Summer, I hope you don't mind my infatuation with fall. I'll always come back to you. 

Sunday, August 23, 2015

Connections That Last

This summer, since moving back to Michigan, I’ve been able to reconnect with several people I hadn’t seen since high school or college. Last weekend, I got to spend a day with a bunch of college rowing teammates, some of whom I see regularly and others whom I hadn’t seen since we graduated. It is always good to see old friends, but when they left, I felt uplifted in a way that is hard to articulate.

Only part of it is nostalgia and reliving the memories. Another part of it is that they are amazing people doing amazing things. One of them is training to swim across the Straits of Mackinac, next to a perfectly good bridge that normal people might run across. Another left her job to travel around the world with her husband for months, exploring new places and making up the itinerary as they go along.

I think the biggest part of it is that all these people knew me well when I was growing up and growing into my adult self. My teammates and I shared the incredible experience of rowing and practicing together every day, pushing our own physical and mental limits, watching each other try and fail and succeed, and giving each other a gentle nudge (or a swift kick in the ass) when we thought it was appropriate. We often practiced early in the morning, which meant we were out rowing in the dark, slicing through the water as the sun rose above us.

It was not always perfect. I was closer to some teammates than others, and of course we fought and annoyed each other sometimes, much like family. But we always supported each other. And I think that’s why our little reunion was so comforting. It’s that the people who knew and believed in me years ago still do, and I still know and believe in them, even though it’s no longer about rowing.

In some life experiences, your character is laid bare, whether you like it or not. This is what I shared with my teammates. The people who see you through these experiences, especially if they experience these things with you, know you in ways other people don’t—like coworkers you see every day but have never seen you cry or laugh until you’re shaking. My teammates and other people who saw me through meaningful moments in my life, even the ones who annoyed me, had a large part in making me who I am.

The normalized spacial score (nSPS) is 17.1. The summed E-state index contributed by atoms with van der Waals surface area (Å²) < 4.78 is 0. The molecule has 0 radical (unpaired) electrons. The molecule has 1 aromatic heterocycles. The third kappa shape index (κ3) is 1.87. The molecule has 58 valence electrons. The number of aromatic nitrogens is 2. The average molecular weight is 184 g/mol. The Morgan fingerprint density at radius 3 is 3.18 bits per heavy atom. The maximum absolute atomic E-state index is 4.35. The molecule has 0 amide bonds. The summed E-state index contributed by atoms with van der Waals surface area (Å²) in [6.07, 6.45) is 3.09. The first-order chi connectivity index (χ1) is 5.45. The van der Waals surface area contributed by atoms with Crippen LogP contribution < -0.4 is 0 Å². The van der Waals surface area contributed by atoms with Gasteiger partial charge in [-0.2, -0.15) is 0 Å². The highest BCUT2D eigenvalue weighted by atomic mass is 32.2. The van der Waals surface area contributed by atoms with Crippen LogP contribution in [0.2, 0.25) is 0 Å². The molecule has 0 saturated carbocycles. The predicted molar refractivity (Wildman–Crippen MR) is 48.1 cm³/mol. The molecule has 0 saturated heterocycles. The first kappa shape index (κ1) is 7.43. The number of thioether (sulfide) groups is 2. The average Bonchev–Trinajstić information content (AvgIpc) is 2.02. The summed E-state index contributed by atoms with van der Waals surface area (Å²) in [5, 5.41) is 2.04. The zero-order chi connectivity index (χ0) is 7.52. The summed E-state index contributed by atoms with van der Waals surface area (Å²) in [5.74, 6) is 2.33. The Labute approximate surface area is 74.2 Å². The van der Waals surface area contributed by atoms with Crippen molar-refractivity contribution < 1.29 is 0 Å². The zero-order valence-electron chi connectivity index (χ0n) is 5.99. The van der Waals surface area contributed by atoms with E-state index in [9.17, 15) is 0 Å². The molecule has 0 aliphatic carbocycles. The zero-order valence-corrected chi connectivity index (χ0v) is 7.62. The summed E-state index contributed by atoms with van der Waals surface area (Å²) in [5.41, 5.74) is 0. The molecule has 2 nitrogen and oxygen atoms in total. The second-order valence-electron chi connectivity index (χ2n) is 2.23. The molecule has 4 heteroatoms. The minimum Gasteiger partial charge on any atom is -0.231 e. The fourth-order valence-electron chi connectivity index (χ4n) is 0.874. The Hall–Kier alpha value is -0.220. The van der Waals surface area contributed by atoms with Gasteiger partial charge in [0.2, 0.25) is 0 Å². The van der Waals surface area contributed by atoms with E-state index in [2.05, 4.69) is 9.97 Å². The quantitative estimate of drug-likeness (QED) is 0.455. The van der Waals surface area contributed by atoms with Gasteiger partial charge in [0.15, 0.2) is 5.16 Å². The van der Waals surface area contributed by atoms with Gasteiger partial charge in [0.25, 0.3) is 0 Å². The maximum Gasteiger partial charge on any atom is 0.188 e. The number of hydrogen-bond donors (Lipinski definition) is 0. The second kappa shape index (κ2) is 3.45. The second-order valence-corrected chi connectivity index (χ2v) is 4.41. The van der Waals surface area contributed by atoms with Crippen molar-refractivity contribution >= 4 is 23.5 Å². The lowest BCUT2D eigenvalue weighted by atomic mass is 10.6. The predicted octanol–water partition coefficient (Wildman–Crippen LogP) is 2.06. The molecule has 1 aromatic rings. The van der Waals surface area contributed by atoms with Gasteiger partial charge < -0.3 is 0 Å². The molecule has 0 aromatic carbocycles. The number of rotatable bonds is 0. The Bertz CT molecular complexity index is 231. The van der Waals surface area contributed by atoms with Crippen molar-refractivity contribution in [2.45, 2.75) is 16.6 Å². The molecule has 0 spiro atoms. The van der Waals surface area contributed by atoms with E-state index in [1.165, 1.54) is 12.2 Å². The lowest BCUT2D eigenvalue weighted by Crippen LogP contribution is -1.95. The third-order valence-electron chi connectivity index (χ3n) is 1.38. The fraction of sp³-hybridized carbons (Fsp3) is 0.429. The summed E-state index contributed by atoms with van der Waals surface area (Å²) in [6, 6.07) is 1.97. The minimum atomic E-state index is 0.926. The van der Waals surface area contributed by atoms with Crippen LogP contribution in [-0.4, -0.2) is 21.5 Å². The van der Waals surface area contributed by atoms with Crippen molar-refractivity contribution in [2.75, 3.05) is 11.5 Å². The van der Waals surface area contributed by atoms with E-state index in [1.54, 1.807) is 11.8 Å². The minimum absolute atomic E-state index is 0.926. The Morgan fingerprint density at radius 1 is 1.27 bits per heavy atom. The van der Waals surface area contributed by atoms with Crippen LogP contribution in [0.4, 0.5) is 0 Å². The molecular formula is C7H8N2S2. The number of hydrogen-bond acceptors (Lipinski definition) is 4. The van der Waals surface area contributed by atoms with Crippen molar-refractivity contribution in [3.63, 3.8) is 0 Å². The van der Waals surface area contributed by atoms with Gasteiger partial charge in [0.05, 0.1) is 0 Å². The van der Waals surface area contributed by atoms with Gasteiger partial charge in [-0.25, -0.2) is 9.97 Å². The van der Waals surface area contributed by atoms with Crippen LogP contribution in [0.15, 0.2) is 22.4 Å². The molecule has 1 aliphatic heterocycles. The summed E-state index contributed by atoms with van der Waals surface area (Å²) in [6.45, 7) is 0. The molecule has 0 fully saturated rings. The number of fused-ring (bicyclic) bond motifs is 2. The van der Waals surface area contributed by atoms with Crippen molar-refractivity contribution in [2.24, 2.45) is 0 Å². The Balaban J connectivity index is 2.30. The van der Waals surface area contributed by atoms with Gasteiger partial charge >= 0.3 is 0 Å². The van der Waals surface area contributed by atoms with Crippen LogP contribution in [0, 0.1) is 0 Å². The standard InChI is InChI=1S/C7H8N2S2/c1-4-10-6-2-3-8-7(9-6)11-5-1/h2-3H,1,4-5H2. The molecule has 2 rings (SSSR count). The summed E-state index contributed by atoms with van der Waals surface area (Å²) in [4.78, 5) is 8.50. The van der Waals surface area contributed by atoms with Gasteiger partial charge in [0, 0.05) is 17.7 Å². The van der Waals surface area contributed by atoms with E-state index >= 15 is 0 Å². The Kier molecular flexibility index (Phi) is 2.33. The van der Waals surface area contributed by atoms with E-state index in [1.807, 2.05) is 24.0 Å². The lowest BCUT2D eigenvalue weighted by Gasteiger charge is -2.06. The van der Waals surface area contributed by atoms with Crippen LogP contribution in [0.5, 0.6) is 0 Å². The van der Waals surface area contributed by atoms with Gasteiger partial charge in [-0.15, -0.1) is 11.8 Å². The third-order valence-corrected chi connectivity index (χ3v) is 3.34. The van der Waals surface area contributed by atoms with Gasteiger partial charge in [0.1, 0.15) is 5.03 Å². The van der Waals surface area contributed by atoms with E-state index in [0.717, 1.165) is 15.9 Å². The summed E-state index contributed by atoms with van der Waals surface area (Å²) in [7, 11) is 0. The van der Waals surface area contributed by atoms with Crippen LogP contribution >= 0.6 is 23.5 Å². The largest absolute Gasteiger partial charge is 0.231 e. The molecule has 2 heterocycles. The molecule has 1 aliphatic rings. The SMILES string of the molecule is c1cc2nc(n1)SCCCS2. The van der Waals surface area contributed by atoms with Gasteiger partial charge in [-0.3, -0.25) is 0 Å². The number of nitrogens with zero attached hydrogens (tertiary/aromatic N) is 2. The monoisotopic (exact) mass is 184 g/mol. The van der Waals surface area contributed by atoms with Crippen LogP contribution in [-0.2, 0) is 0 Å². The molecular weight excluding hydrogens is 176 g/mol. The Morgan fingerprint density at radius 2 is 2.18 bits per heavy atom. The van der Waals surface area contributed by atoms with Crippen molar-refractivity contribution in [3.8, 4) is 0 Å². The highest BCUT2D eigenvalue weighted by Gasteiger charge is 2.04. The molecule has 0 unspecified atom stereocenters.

My husband was on the men’s rowing team, and we all knew each other from competing around the country together. Recently, he caught up with one of his teammates, whom I hadn’t even talked to since college. When my husband told him what I did for a living, he said it was exactly what he envisioned me doing post-college. That was also strangely comforting—that someone who knew me back then thinks that what I’m doing now fits me.

This is not to say that I have a strong bond with everyone from my formative high school and college years. With some people I used to be friends with, we now have little left in common, and there isn’t much to say that’s not about the weather or how old our kids are. But with others, I’ve discovered that we have even more in common now than we used to, and there is some wavelength we connect on that wasn’t there before.

I am thankful for these connections—both the ones that have been sparked anew and the ones that were always strong, even if they went silent and unused for years. 

Friday, August 8, 2014

Baltimore's Little Poland

Polish Flag with Coat of Arms. Photo by Orem

I never thought my family had any connection to Baltimore, Maryland. My dad's grandparents were born in Poland and settled in Michigan. My mom's grandparents also were born in Poland, but they settled in Pennsylvania. Even though I studied history in college, with a primary focus on 20th century United States History, I blindly assumed that all of my great-grandparents entered the United States through Ellis Island in New York.